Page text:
There are many topics in the documentary that would form the narrative of The Night Porter. While many of the subjects did not describe the sexual torture on camera, Cavani likely heard many such stories and chose not to broadcast them. Starvation of course becomes a theme, as Lucia and Max are unable to obtain food, not even from their neighbors, yet they live in a free society and have money. In the documentary, the ladies talk about how they were starved and many would die from hunger. One way they were tortured was by being tantalized by delicious food that they would not be allowed to eat. This comes into play in The Night Porter with the jam that Lucia eats ravenously. She sees it on the counter and cannot contain herself. The only difference is that in this captivity, she is allowed to eat what is in the room, but nothing else.

Most of the stories are tragic and painful, but there is an undercurrent of gratitude towards women who served and satisfaction from the participants. After the war, these women are remembered for their service and bravery. One person states that the women were sometimes sent in with the front lines because they simply had more courage than the men. All women that survived are proud of their experience and their service, even if the memories are filled with sorrow. Most importantly there is still a sense of duty to be watchful and wary of the potential of fascism and racism to come back. We know from history that it does not happen again, at least not anywhere close to the extent that it happened in the war.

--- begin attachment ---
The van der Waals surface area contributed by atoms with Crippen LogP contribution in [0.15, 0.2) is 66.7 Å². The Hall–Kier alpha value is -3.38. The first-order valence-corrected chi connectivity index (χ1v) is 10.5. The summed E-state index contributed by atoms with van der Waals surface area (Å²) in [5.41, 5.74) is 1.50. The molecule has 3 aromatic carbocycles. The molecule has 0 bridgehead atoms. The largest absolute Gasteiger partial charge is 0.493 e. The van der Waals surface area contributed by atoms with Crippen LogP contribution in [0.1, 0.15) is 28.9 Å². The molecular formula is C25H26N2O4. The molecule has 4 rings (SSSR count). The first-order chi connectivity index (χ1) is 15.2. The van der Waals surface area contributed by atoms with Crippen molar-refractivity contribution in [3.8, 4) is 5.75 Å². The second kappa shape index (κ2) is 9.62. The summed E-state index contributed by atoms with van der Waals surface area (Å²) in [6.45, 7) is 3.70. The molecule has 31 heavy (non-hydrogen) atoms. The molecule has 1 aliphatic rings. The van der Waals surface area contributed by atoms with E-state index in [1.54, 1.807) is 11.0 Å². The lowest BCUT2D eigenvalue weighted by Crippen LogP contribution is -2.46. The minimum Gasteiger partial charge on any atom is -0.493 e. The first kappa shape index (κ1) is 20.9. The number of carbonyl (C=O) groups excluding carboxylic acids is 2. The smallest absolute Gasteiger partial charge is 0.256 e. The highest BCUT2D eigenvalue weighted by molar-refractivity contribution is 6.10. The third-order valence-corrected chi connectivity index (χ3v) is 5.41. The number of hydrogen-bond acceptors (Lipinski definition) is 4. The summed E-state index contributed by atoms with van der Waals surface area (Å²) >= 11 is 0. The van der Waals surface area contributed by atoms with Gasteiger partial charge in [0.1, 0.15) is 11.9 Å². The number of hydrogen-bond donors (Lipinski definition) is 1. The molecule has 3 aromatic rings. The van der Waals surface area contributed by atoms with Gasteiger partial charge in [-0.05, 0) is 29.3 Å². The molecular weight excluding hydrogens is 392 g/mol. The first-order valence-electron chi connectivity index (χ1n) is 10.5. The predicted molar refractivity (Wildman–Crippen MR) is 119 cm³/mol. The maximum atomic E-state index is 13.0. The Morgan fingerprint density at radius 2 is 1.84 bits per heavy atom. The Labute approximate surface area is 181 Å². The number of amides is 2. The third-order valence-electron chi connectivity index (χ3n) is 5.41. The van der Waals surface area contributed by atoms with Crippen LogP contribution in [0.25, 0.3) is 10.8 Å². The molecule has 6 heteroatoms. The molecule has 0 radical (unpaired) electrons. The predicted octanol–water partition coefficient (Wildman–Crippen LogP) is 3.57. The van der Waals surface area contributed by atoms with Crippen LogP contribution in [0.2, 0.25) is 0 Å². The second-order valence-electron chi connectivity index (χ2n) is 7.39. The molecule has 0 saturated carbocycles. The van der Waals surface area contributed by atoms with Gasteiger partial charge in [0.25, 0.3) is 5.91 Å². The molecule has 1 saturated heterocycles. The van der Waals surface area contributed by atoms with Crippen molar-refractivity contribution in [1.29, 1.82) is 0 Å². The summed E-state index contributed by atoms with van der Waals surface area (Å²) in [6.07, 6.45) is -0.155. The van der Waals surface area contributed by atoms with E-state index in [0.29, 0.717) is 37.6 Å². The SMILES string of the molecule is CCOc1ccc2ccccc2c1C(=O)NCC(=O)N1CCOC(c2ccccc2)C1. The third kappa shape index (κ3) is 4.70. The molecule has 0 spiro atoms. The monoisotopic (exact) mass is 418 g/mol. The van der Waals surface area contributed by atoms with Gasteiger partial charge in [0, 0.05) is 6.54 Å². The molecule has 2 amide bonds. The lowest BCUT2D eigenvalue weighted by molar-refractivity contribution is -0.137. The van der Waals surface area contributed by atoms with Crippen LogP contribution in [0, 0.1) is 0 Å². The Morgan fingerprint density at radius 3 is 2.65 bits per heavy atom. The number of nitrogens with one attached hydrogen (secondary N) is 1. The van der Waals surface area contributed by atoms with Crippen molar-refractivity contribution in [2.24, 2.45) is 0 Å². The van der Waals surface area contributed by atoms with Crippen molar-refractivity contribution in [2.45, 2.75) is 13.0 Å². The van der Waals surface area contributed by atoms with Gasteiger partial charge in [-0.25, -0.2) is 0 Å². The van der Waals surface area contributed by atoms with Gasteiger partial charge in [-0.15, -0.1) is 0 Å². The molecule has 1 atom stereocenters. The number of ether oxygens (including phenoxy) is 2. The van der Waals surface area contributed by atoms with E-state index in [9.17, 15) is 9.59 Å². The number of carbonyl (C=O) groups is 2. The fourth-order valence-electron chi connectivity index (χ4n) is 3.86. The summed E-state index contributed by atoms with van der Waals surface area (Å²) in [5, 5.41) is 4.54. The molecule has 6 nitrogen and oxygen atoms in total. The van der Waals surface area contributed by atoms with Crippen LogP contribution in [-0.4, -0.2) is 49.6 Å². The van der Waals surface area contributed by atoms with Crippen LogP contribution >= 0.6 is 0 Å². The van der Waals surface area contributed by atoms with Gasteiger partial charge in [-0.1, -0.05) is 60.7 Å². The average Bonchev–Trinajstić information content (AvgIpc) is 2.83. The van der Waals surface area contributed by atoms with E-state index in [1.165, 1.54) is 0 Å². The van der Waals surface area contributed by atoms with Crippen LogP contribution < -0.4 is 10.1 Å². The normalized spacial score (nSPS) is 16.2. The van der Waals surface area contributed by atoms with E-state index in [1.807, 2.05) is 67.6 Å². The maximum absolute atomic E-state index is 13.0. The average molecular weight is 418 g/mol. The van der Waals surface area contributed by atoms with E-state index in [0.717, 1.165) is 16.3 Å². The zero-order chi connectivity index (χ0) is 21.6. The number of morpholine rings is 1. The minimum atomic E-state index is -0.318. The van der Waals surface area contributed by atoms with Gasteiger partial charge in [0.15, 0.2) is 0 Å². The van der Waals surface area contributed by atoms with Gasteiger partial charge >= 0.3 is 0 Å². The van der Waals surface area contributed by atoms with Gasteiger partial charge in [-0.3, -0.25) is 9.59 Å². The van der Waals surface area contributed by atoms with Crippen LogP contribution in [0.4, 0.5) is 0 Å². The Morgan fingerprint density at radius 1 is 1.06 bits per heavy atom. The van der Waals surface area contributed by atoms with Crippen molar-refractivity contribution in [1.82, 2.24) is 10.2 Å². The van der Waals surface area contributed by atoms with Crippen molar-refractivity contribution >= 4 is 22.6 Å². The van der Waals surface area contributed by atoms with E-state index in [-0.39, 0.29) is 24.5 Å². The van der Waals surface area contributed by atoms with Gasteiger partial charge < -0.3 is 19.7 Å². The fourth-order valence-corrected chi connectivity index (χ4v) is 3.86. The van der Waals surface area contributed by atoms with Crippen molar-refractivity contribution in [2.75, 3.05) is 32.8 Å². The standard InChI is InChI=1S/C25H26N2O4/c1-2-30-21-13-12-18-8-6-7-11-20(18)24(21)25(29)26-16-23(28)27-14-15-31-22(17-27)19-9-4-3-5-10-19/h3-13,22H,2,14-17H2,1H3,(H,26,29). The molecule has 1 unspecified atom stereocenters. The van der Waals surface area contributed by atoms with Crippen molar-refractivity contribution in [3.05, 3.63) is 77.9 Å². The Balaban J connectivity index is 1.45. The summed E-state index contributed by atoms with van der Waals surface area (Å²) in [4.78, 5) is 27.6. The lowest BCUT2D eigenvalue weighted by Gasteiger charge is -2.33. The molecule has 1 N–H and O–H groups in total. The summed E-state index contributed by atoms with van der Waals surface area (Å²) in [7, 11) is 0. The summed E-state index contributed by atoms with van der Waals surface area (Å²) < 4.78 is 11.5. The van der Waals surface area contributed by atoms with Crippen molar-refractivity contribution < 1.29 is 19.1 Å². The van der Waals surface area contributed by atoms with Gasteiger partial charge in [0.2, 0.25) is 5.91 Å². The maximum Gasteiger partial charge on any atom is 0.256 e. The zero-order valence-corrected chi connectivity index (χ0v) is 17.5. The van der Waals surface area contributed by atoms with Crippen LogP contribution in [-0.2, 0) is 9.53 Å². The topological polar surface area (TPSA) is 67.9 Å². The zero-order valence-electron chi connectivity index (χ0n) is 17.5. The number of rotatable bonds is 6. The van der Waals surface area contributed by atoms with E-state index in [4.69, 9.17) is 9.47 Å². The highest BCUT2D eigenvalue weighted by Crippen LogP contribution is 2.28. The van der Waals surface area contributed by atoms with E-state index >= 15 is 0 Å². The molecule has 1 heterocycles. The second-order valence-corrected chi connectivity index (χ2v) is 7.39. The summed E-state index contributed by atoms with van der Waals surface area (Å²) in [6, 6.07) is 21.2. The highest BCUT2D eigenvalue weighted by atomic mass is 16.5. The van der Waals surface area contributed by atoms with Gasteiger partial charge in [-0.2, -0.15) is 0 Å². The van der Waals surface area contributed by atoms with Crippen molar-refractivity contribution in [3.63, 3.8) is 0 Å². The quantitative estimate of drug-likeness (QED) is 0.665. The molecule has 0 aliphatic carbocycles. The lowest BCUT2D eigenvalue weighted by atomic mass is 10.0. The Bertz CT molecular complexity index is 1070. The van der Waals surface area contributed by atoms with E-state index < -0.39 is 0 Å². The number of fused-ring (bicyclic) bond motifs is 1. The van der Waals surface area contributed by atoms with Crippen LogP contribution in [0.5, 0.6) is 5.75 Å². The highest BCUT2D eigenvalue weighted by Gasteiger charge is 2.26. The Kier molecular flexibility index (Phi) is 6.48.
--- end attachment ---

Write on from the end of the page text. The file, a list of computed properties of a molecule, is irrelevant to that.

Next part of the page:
Film Rating: 7.5/10

Liliana Cavani 2014 interview – She knew right away that she wanted Rampling or Mia Farrow to star in the lead role. She made the right choice as Rampling was brilliant. She did not want the female character to be Jewish because she did not want it to be about race or the Holocaust. Instead, Lucia was the “daughter of a socialist.” She had to make the movie as a tragedy because of the era. It was not possible to make a happy film about this topic.

She speaks about the controversy surrounding the film. Catholics came out against the film, although they were not bothered by the torture or misogyny. They were simply against the sex.

Criterion Rating: 7.5/10

Posted on January 17, 2015, in Criterions, Film and tagged , , , , , , , , , , . Bookmark the permalink. 2 Comments.

  1. I still don’t know what to make of this film. I found it so bizarre and confusing. I like your analysis though; almost makes me want to revisit the film.

  1. Pingback: Salò, or the 120 Days of Sodom, Pier Paolo Pasolini, 1974 | Criterion Blues .....